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on the January cover of Latitude 38. Of course, my wife and I are probably the only two who would recognize her as our boat, but we'll take what we can get! In case anyone who looked closely at the photo is wondering what we are doing with our jib backed, the answer is simple — we hove to waiting for the container ship to pass so we could cross the channel. Knowing how to easily and safely heave-to is not just a skill for heavy weather in the ocean, it comes in handy in the Bay whenever you might want to just sit and wait for a bit without taking sail down. We all want to know how to make our boats go as fast as we can, of course, but sometimes the best thing to do is stop and wait. In order to heave to on our boat, we just back the jib, ease the main, The January cover. harden the mizzen, and put the helm to leeward. We come to nearly a complete stop in a very short period of time. By easing the mizzen and putting the helm to windward, the boat spins back on course. For many situations, from getting a quick bite to eat to waiting to cross a channel, this approach is worth knowing and practicing on your boat. Bill Kinney Fetchin' Ketch, Northstar 80/20 Sausalito Bill — The fact that your jib was backed was almost enough to get the photo eliminated from consideration for the cover. Thanks to your helpful explanation about how and why to heave to, we're glad we went ahead and ran it. ⇑⇓WE'D LIKE TO TAKE THEM SAILING We read your articles on the Silverwood family's loss of their San Diego-based Lagoon 55 catamaran Emerald Jane in French Polynesia. We recently purchased a catamaran that we base out of San Diego. If they want, we'd be delighted to take them sailing sometime aboard our Fountaine-Pajot 38, Limerick. They can contact us at firstname.lastname@example.org. Bill & Sue Houlihan San Diego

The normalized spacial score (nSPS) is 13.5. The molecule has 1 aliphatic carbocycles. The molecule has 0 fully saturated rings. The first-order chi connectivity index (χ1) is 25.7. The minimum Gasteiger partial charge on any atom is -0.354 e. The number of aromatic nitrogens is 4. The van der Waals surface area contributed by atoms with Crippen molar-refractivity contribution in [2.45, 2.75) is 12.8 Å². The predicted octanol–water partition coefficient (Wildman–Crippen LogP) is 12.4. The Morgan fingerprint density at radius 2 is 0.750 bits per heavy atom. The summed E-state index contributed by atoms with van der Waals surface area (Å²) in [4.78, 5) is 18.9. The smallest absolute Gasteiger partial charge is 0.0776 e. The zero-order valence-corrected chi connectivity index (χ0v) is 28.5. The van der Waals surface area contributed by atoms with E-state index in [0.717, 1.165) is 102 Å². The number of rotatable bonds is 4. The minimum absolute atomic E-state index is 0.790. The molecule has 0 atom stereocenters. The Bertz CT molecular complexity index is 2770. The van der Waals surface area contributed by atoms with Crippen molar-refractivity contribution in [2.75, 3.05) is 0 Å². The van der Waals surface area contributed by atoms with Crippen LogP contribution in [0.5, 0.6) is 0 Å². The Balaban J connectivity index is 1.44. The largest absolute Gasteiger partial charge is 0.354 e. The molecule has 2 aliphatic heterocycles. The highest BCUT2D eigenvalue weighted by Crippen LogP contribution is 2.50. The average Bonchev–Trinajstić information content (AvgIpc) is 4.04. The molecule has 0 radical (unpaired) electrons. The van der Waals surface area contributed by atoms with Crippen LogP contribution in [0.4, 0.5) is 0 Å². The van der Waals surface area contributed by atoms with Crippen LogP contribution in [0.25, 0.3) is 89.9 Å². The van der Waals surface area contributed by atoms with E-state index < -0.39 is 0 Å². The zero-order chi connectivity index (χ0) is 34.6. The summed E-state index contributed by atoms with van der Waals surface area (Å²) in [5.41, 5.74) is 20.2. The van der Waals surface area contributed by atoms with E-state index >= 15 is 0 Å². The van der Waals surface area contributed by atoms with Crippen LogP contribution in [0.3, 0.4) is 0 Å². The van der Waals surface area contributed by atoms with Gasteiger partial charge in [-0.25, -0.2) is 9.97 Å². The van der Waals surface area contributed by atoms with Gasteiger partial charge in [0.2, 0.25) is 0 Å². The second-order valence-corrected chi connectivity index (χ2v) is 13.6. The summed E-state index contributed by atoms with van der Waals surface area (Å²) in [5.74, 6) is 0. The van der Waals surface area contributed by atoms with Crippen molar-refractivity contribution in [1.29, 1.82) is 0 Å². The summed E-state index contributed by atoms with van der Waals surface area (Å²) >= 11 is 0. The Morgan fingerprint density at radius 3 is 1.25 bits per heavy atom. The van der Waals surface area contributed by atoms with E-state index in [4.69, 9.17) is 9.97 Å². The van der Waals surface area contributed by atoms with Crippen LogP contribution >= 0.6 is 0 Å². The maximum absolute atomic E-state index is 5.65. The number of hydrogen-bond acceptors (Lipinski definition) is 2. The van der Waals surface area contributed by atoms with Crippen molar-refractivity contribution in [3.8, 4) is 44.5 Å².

Northern California Bill Kinstler
• February, 2006
⇑⇓SECTOR SAN FRANCISCO COAST WATCH First, I want to say, "Great publication!" I read almost everything — much of it very enviously — every month except for the race results. My family is the proud and hopeful owners of a very beat-up Rawson 30 that someday we hope to have sailing around the bay. I read Mike Miller's January letter saying that the Coast Guard reports had always been his favorite part of Latitude, and your editorial response that you wish the Coast Guard still provided them. For the record, Group San Francisco is now Sector San Francisco, and it now includes the former Group, Marine Safety Office, and Vessel Traffic Service under one command. And if you folks at Latitude could make space for them, we would be happy to resume the Coast Watch reports. Much
The April 2006 issue of the West's premier sailing and marine magazine.